For example, Watson explained, Sacramento County Supervisor Phil Serna has been a crucial partner, using his influence to set up commissions to study the issue and secure funding. However, so was Jackie Rose, a longtime Meadowview community organizer who was born in Del Paso Heights. With support from The Center and other government agencies, Rose and other BCLC leaders developed critical partnerships with social service workers, such as probation or Child Protective Services personnel. These connections were made with the help of “cultural brokers,” who build awareness and understanding of the needs of diverse communities and create bridges of trust between systems, Watson said.

“Families, for very good reasons, are distrusting of many institutions,” Watson said. “You need that community liaison, that community leadership to say, ‘This is a viable solution, and this is how we can work together to improve life outcomes.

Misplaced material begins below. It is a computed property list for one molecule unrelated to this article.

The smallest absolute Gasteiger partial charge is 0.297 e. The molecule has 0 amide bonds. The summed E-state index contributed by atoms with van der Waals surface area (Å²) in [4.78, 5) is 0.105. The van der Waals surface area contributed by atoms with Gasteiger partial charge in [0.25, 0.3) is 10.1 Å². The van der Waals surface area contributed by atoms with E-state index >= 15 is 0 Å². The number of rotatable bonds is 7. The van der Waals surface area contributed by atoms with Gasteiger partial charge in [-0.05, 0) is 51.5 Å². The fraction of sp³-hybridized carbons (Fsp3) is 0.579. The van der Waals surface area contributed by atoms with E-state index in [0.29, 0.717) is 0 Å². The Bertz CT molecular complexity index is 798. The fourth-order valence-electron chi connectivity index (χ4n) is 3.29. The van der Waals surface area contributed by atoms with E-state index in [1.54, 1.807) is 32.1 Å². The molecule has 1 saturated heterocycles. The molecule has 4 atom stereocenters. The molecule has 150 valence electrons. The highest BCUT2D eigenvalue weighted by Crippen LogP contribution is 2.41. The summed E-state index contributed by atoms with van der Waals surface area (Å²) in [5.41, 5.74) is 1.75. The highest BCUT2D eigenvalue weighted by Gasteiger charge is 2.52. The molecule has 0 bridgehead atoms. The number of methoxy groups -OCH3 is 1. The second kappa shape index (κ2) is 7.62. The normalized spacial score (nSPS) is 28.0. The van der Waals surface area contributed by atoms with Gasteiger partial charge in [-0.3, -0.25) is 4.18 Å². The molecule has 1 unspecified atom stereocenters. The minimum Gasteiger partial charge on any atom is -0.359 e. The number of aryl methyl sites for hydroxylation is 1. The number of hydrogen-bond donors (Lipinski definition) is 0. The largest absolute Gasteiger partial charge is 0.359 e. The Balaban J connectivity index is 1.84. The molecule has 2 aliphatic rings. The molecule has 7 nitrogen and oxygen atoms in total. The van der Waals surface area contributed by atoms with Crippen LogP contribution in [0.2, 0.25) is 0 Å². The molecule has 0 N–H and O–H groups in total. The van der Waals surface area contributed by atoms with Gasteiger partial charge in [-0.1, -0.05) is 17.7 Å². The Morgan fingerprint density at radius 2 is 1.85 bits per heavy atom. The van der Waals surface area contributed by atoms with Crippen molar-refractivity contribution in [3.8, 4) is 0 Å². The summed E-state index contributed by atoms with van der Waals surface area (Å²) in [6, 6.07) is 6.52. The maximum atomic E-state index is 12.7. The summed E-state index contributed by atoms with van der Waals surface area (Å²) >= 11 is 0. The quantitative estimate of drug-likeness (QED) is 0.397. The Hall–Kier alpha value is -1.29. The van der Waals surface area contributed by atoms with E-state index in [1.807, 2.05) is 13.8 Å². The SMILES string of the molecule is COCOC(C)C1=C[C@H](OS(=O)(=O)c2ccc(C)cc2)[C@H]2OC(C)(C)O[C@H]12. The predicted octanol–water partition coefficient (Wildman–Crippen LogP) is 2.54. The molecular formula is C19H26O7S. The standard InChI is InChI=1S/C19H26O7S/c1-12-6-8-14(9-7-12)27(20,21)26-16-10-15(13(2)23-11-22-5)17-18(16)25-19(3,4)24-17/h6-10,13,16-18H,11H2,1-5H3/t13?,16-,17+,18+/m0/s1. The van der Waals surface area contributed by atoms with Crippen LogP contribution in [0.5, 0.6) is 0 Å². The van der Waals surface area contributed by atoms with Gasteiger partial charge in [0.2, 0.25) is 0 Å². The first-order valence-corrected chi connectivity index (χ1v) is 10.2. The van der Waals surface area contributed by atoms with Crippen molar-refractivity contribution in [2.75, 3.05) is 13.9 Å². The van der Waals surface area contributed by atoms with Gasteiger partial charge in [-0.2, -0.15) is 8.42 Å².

“Black community leaders already had the reputation, but then the BCLC created further infrastructure around the work in order to make a larger impact with families,” she said.

A third key element, Watson said, is the involvement of university scholars, especially those based locally at Sacramento State and UC Davis. “If we’re doing our work really well, we’re able to help be translators and bridge builders,” Watson said. “This is not research merely for the production of knowledge. This is research in service of social change. We’re not here to just study the Black Child Legacy Campaign, but to use scholarship to anchor ourselves – locally.”

Torry Winn said the study clearly showed the importance of collaboration.